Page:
July 2018
Volume 59, Issue 9
Open Access
ARVO Annual Meeting Abstract  |   July 2018
Predicting Anterior Segment Surgical Anatomy: Application of Ultrasound Biomicroscopy (UBM) in Surgical Intervention
Author Affiliations & Notes
  • Umiya Harley
    Ophthalmology, Tennet Institute of Ophthalmology, Glasgow, United Kingdom
  • Wilma Kincaid
    Radiology , Gartnavel General Hospital, Glasgow, United Kingdom
  • Sanjay Mantry
    Ophthalmology, Tennet Institute of Ophthalmology, Glasgow, United Kingdom
  • Kanna Ramaesh
    Ophthalmology, Tennet Institute of Ophthalmology, Glasgow, United Kingdom
  • Footnotes
    Commercial Relationships   Umiya Harley, None; Wilma Kincaid, None; Sanjay Mantry, None; Kanna Ramaesh, None
  • Footnotes
    Support  None
Investigative Ophthalmology & Visual Science July 2018, Vol.59, 4674. doi:
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      Umiya Harley, Wilma Kincaid, Sanjay Mantry, Kanna Ramaesh; Predicting Anterior Segment Surgical Anatomy: Application of Ultrasound Biomicroscopy (UBM) in Surgical Intervention
      . Invest. Ophthalmol. Vis. Sci. 2018;59(9):4674.

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      © ARVO (1962-2015); The Authors (2016-present)

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Abstract

Purpose : Difficulty in assessing the integrity of the anterior segment structures due to poor visibility can make surgery unpredictable. Planning reconstructive surgery of the anterior segment in the presence of an opaque cornea, corneal oedema, poorly dilated pupils, previous surgery or trauma can be a surgical challenge. In this study we report the correlation between high resolution ultrasound biomicroscopy (UBM) findings with that of surgical findings.

Methods : A prospective study undertaken during a 24 month period between September 2013 and September 2015. All challenging patients underwent a UBM prior to surgical intervention, to assess and identify the anterior segment abnormalities according to standard protocols. Correlations between UBM and surgery were noted intra-operatively by the surgeon.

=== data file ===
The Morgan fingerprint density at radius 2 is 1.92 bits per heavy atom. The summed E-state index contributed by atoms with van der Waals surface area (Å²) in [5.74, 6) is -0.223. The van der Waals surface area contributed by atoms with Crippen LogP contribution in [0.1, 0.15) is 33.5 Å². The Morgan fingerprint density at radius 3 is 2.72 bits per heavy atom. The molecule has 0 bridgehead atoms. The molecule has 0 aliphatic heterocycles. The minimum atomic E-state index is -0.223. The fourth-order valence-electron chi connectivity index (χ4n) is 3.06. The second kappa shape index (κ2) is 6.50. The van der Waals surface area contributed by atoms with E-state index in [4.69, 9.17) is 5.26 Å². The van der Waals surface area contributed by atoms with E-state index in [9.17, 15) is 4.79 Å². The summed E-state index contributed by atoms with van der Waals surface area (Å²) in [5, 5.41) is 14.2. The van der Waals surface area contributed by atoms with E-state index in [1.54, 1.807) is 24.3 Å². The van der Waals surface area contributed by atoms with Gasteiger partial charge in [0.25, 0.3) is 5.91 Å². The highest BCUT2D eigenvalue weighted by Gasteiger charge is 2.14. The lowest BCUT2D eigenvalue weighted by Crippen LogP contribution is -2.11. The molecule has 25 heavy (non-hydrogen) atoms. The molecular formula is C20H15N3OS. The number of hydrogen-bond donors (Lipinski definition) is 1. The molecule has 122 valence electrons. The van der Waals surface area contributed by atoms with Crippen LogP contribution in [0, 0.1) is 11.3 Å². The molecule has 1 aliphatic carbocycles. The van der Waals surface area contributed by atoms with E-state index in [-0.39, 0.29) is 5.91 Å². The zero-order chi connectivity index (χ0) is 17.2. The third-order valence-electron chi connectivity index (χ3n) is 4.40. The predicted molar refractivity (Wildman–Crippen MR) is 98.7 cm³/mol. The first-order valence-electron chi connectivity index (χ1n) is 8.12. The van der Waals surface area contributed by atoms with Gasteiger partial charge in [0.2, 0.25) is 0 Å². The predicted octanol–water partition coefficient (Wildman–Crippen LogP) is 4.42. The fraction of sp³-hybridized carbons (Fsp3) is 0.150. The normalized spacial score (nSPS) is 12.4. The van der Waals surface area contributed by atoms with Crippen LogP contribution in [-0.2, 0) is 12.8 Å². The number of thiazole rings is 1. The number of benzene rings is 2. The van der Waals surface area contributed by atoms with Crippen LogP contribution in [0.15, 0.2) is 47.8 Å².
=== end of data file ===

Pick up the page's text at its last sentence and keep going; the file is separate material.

Results : A total of 13 eyes of 12 patients, mean age 54.5, range 22-88 years were included in the study. Identification of the integrity of the posterior capsule allowed appropriate intra-ocular lens implantation. The depth of corneal scarring helped to define the type of corneal graft surgery. In the cases of complex secondary acute glaucoma associated with severe corneal oedema, the mechanisms and the dynamics of the iris correlated with the predication made from the UBM. There was a 100% correlation between UBM and surgical findings intraoperatively.

Conclusions : The use of UBM has been identified as a safe and effective imaging tool to assess the anatomy and pathology of the anterior segment. However, its use for complex cases with poor visibility is often underutilised. The UBM images in our study correlated well with surgical findings of complex anterior segment surgical pathological anatomy. The diagnostic role is of UBM is valuable and we are recommending its use prior to surgical intervention for complex cases of which visualisation of structures is compromised.

This is an abstract that was submitted for the 2018 ARVO Annual Meeting, held in Honolulu, Hawaii, April 29 - May 3, 2018.

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